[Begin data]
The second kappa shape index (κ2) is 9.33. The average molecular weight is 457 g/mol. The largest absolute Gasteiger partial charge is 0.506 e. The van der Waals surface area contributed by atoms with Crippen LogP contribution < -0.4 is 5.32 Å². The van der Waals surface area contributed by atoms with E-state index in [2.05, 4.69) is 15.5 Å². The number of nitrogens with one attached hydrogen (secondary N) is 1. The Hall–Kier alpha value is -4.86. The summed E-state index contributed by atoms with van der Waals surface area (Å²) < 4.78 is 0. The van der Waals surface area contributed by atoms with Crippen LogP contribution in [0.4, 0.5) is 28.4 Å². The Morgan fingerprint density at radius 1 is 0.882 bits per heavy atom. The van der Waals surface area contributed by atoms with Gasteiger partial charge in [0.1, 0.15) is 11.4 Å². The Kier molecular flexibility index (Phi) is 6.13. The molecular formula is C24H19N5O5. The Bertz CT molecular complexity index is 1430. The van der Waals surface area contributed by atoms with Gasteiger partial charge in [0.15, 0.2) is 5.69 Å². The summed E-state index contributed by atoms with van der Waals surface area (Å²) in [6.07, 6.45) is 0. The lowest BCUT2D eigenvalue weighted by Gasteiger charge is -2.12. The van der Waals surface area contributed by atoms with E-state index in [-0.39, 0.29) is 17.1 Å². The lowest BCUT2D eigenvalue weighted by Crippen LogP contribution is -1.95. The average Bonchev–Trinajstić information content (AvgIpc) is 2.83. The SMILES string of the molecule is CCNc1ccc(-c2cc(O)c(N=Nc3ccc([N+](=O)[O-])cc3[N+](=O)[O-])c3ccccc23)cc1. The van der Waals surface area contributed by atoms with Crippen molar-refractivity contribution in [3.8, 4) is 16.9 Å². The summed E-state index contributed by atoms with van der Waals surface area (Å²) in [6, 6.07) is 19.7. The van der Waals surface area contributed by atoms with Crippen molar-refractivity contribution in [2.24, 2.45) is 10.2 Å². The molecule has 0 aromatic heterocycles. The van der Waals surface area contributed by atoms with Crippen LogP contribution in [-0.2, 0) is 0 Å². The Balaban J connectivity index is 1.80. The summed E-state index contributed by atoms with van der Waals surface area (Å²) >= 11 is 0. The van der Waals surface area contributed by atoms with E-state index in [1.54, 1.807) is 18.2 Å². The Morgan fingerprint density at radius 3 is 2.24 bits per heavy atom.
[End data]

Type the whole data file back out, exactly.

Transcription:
The second kappa shape index (κ2) is 9.33. The average molecular weight is 457 g/mol. The largest absolute Gasteiger partial charge is 0.506 e. The van der Waals surface area contributed by atoms with Crippen LogP contribution < -0.4 is 5.32 Å². The van der Waals surface area contributed by atoms with E-state index in [2.05, 4.69) is 15.5 Å². The number of nitrogens with one attached hydrogen (secondary N) is 1. The Hall–Kier alpha value is -4.86. The summed E-state index contributed by atoms with van der Waals surface area (Å²) < 4.78 is 0. The van der Waals surface area contributed by atoms with Crippen LogP contribution in [0.4, 0.5) is 28.4 Å². The Morgan fingerprint density at radius 1 is 0.882 bits per heavy atom. The van der Waals surface area contributed by atoms with Gasteiger partial charge in [0.1, 0.15) is 11.4 Å². The Kier molecular flexibility index (Phi) is 6.13. The molecular formula is C24H19N5O5. The Bertz CT molecular complexity index is 1430. The van der Waals surface area contributed by atoms with Gasteiger partial charge in [0.15, 0.2) is 5.69 Å². The summed E-state index contributed by atoms with van der Waals surface area (Å²) in [6.07, 6.45) is 0. The lowest BCUT2D eigenvalue weighted by Gasteiger charge is -2.12. The van der Waals surface area contributed by atoms with E-state index in [-0.39, 0.29) is 17.1 Å². The lowest BCUT2D eigenvalue weighted by Crippen LogP contribution is -1.95. The average Bonchev–Trinajstić information content (AvgIpc) is 2.83. The SMILES string of the molecule is CCNc1ccc(-c2cc(O)c(N=Nc3ccc([N+](=O)[O-])cc3[N+](=O)[O-])c3ccccc23)cc1. The van der Waals surface area contributed by atoms with Crippen molar-refractivity contribution in [3.8, 4) is 16.9 Å². The summed E-state index contributed by atoms with van der Waals surface area (Å²) in [6, 6.07) is 19.7. The van der Waals surface area contributed by atoms with Crippen molar-refractivity contribution in [2.24, 2.45) is 10.2 Å². The molecule has 0 aromatic heterocycles. The van der Waals surface area contributed by atoms with Crippen LogP contribution in [-0.2, 0) is 0 Å². The Balaban J connectivity index is 1.80. The summed E-state index contributed by atoms with van der Waals surface area (Å²) >= 11 is 0. The van der Waals surface area contributed by atoms with E-state index in [1.54, 1.807) is 18.2 Å². The Morgan fingerprint density at radius 3 is 2.24 bits per heavy atom.